Religion, moral conscience and health care
The Washington Post has an article up concerning a new Bush rule winding its way through the government towards becoming the law of the land.
A Bush administration proposal aimed at protecting health-care workers who object to abortion, and to birth-control methods they consider tantamount to abortion, has escalated a bitter debate over the balance between religious freedom and patients' rights.
You can read the article for more specific information on this, but the short of it is that doctors, nurses, pharmacists, etc. under this new rule can refuse to provide services to patients who desire them based on their own personal religious views. In other words, if a pharmacist is personally anti-birth control, then he can refuse to sell the pill, condoms, etc. If a nurse is anti-abortion and considers "plan B" abortion, then she can refuse to administer it to a rape victim. If an ambulance driver does not believe in being exposed to a woman who was having her period when she was ill then he would not have to give care to that woman.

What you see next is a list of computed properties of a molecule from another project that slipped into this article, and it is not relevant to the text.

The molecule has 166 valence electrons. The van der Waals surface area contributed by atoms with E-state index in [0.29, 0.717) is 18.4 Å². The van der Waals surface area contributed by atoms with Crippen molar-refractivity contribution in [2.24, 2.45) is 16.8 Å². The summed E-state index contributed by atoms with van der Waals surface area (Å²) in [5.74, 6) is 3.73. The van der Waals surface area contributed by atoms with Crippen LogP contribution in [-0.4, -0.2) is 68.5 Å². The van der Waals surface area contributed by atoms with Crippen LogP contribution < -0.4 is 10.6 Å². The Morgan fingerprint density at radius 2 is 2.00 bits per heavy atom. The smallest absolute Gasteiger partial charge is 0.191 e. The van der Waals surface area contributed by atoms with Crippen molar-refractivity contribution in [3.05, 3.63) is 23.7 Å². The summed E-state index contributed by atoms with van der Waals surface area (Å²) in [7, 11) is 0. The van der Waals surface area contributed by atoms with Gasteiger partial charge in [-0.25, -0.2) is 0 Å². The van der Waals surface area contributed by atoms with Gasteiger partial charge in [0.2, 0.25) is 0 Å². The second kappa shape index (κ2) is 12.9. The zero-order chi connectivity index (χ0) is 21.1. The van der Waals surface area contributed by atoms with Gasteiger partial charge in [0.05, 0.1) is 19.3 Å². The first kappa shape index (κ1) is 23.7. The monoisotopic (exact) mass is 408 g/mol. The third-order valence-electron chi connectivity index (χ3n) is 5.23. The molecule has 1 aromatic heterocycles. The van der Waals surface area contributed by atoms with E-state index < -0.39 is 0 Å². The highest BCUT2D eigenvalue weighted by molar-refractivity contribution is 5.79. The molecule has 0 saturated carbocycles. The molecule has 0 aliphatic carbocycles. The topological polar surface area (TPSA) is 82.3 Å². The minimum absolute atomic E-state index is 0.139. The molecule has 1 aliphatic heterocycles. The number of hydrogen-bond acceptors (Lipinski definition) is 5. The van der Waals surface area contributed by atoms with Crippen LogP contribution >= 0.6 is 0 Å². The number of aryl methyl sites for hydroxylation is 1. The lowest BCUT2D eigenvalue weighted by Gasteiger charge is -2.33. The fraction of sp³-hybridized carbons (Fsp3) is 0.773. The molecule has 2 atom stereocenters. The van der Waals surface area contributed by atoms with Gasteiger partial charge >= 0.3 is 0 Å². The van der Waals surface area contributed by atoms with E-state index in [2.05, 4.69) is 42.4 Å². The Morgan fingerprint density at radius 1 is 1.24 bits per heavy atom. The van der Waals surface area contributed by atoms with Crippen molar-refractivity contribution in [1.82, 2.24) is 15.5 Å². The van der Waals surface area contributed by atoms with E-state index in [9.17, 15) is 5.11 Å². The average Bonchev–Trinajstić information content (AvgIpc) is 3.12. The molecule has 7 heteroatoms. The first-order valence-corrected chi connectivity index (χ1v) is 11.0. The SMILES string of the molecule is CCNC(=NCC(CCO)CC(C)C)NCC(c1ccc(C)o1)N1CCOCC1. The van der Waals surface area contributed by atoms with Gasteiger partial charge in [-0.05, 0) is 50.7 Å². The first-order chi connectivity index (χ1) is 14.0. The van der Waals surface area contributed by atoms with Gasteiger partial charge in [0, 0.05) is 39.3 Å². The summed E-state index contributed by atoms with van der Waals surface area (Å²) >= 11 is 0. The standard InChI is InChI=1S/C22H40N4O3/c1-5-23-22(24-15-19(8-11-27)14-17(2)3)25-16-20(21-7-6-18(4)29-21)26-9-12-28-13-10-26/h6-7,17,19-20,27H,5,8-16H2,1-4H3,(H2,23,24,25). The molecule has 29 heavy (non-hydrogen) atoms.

That, on the surface, sounds quite reasonable. Why be forced to do something that you find morally reprehensible personally? But here is the problem:
What do you do about a white person who refuses to give care to a black person? It was only a mere few decades ago that that moral reprehension was in effect. Do we bring that back for white doctors who refuse to treat black patients on moral grounds? The same goes for gay patients, patients of another religion which is found to be "satanic" in its origin?
Just where do you draw the line when it comes to personal religious morals and those patients who violate them? Do you say it is acceptable to not give plan B to a patient, but not acceptable to refuse treatment to a black man?
No, the only real solution, and the real rule Bush and Co. should be pushing through is this: If you are not willing to fulfill all your duties as a doctor/nurse/pharmacist by giving your patients all that they require, then you should consider another line of work.